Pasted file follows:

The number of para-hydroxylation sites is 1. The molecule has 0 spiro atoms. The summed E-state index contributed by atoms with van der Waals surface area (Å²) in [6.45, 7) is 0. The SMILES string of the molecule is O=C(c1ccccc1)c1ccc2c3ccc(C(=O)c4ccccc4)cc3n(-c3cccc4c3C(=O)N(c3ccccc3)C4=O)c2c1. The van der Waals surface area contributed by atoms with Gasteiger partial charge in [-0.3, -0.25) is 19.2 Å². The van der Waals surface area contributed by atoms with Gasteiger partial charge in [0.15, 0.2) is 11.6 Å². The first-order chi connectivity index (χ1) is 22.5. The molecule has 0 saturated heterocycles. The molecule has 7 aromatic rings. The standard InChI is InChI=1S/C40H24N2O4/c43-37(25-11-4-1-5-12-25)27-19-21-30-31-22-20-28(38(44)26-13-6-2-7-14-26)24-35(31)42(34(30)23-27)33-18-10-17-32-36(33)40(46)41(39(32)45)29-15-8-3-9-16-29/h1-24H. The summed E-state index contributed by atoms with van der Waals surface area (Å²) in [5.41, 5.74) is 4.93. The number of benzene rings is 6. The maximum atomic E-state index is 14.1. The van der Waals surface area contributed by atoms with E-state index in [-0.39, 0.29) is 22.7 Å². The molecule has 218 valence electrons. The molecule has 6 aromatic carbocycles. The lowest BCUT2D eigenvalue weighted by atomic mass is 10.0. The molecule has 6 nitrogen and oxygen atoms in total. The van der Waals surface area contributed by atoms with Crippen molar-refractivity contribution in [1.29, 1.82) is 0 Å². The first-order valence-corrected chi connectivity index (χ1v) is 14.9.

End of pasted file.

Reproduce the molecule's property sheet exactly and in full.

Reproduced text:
The number of para-hydroxylation sites is 1. The molecule has 0 spiro atoms. The summed E-state index contributed by atoms with van der Waals surface area (Å²) in [6.45, 7) is 0. The SMILES string of the molecule is O=C(c1ccccc1)c1ccc2c3ccc(C(=O)c4ccccc4)cc3n(-c3cccc4c3C(=O)N(c3ccccc3)C4=O)c2c1. The van der Waals surface area contributed by atoms with Gasteiger partial charge in [-0.3, -0.25) is 19.2 Å². The van der Waals surface area contributed by atoms with Gasteiger partial charge in [0.15, 0.2) is 11.6 Å². The first-order chi connectivity index (χ1) is 22.5. The molecule has 0 saturated heterocycles. The molecule has 7 aromatic rings. The standard InChI is InChI=1S/C40H24N2O4/c43-37(25-11-4-1-5-12-25)27-19-21-30-31-22-20-28(38(44)26-13-6-2-7-14-26)24-35(31)42(34(30)23-27)33-18-10-17-32-36(33)40(46)41(39(32)45)29-15-8-3-9-16-29/h1-24H. The summed E-state index contributed by atoms with van der Waals surface area (Å²) in [5.41, 5.74) is 4.93. The number of benzene rings is 6. The maximum atomic E-state index is 14.1. The van der Waals surface area contributed by atoms with E-state index in [-0.39, 0.29) is 22.7 Å². The molecule has 218 valence electrons. The molecule has 6 aromatic carbocycles. The lowest BCUT2D eigenvalue weighted by atomic mass is 10.0. The molecule has 6 nitrogen and oxygen atoms in total. The van der Waals surface area contributed by atoms with Crippen molar-refractivity contribution in [1.29, 1.82) is 0 Å². The first-order valence-corrected chi connectivity index (χ1v) is 14.9.